Presentations remain great way to teach


Veterinarians are often asked to talk to various groups regarding animal health and management issues. Financial compensation may or may not be offered, but is usually not enough to justify the time needed for preparation and presentation.

Veterinarians are often asked to talk to various groups regarding animal health and management issues. Financial compensation may or may not be offered, but is usually not enough to justify the time needed for preparation and presentation.

Unless you are able to repeat the presentation several times, preparationwill usually require far more time than the delivery. Of course it can takeseveral hours out of a busy day to stop work, change clothes, travel tothe meeting site, give the talk, and get back to work.

On the positive side, an opportunity to address a group is a great meansto educate producers, and to create a favorable image of you and your practice.Public speaking is a good way to attract new clients. Through your preparation,you will probably come to know your subject better, and to experience somedegree of personal and professional growth.

As with most things, deciding whether or not to accept a speaking invitationrequires balancing potential benefits against costs.

Add up the pros/cons

How many people are likely to attend? Are they candidates to use yourservices? How far will you have to travel? How badly will it wreck yourschedule? How much preparation time will be needed? Is a written paper required?Requesting payment or more payment than is initially offered may be appropriate.Saying no is definitely the best response in some instances.

Do it right

Once you accept the invitation, make a personal commitment to adequatelyprepare. No one benefits if you deliver a boring, poorly organized presentation.For most of us, we need several hours of preparation for a one hour talk.Visual aides can greatly enhance your message, but take additional timeto develop.

It is very important to clearly understand what you are being asked todiscuss. I like to see the title in writing, just as it will appear on theprogram and on any promotional material.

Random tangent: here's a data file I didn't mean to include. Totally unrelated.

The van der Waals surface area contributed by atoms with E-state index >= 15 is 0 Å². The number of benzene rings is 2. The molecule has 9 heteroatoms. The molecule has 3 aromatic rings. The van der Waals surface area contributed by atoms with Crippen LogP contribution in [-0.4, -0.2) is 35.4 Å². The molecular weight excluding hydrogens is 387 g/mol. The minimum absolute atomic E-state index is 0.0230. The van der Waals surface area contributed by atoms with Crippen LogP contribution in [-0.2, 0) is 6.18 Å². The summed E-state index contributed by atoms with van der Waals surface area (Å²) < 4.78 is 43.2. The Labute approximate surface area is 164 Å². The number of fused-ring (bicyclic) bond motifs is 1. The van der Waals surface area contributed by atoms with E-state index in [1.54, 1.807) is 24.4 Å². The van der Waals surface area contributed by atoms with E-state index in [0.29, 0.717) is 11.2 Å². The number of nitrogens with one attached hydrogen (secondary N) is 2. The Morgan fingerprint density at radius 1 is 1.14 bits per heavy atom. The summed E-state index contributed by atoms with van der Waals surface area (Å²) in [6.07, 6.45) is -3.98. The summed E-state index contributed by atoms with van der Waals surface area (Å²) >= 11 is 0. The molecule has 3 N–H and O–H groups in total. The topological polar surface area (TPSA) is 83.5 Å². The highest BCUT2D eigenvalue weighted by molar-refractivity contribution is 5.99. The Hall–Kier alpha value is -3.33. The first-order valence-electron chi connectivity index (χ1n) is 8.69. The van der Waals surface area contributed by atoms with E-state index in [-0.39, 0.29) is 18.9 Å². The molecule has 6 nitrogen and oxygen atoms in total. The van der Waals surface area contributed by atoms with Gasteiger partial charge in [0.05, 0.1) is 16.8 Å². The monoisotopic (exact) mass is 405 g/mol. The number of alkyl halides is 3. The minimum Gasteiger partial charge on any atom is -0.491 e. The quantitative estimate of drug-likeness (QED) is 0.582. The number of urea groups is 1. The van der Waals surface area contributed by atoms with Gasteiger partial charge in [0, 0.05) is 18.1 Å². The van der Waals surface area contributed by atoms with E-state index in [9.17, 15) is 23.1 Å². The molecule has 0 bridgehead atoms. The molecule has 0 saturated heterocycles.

I have occasionally prepared a talk, and found that it really did notmatch what the audience had come to hear.


Producers are interested in information that impacts how they operatetheir business. For example, if talking about bovine virus diarrhea, I minimizeany review of cytopathic versus non-cytopathic viruses, but spend a lotof time explaining how a non-infected dam can carry a persistently infectedfetus.

The latter concept means they should test calves of purchased animals,or of heifers that were co-mingled with others in early pregnancy. Thusit directly impacts their manangement.

Make it visual

Choose your visual aides carefully. Slides or overheads serve two purposes.First, they serve to remind us of what we want to say next, often illustratingkey data. Having it on the screen saves us having to memorize it or to referto notes. However, it is easy to overdo our use of slides for this purpose.Know your topic well enough, and rehearse it often enough, so that you onlyshow bullets of information, rather than extensive parts of your talk. Whileit helps people to see information, as well as hear it, no audience likesbeing "read to".